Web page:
During a recent interview, out British
actor Rupert Everett said that he was “terrified” at the start of
the AIDS epidemic.
Everett, 61, is best known in the U.S.
for playing a gay friend in the 1997 film My Best Friend's Wedding
and Lord Arthur Goring in the 1999 movie An Ideal Husband.
Everett wrote, directed, and starred in the 2018 film The Happy
Prince about the Irish poet and playwright Oscar Wilde, who spent
two years in an English prison for having gay sex.
Everett: Oscar Wilde loved discovering people; Wouldn't have used
Appearing on ITV's Piers Morgan's
Life Stories, Everett told host Piers Morgan that he was “very
lucky” to have avoided contracting HIV, the virus that causes AIDS.
“You had a boyfriend who got HIV and
it developed into AIDS, and it must have been terrifying for you and
for him,” Morgan said.
“I was terrified of it, and of him,
at a certain point, too,” Everett answered.
“I certainly don't think it was me at
my best. And what's difficult for people to imagine now is what a
drawn out and painful and humiliating and scary death it was too.”
“Some friends of mine who survived it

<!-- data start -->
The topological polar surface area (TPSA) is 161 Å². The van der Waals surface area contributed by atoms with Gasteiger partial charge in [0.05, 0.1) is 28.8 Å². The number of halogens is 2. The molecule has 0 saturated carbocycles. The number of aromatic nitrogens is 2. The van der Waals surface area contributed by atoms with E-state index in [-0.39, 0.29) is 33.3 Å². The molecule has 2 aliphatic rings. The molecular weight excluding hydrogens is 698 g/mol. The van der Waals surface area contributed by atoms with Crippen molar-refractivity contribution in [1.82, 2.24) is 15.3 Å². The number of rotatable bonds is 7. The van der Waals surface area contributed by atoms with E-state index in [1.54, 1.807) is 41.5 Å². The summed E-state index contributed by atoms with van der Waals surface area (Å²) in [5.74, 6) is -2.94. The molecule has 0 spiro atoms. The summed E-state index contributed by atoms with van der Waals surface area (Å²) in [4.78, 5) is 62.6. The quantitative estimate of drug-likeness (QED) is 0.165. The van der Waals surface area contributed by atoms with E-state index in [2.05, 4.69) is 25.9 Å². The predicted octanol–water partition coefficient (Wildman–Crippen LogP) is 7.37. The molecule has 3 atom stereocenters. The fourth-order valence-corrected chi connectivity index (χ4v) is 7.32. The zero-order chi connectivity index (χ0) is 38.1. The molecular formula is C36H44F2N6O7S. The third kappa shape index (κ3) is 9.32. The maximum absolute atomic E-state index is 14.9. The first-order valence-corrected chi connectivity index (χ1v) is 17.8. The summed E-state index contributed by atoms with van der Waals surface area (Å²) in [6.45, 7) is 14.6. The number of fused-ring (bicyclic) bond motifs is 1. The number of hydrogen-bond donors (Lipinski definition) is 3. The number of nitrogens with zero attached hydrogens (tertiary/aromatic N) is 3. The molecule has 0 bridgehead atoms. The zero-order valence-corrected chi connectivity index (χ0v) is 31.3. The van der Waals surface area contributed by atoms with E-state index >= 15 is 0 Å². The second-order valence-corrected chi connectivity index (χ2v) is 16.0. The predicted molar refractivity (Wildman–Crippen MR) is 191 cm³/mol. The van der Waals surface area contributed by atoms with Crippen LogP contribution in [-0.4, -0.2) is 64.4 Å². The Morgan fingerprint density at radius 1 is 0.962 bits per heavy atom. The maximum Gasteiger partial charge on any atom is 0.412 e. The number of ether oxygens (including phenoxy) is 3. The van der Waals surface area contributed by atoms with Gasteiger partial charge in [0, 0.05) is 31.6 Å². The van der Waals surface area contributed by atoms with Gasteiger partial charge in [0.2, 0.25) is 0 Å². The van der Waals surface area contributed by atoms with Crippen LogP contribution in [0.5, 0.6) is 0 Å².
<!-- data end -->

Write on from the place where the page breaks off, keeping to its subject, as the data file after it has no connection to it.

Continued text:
and didn't have it were so amazing to their lovers and their friends.
I wasn't. I was scared shitless by it and kind of ran in the opposite
direction,” he said.
Everett described himself as “gay all
the way through” but he has also been romantically involved with
He said that he first learned about the
plague as his female lover at the time was taking a bath.
“I was watching the television and
this picture of this guy I used to sleep with came up,” Everett
explained. “And I knew. The world literally stood still. And as the
sound came in, they said: 'This guy is one of the first people to get
the new gay cancer.' So, I was really horrified and in shock from
then on. And we were immediately outcast.”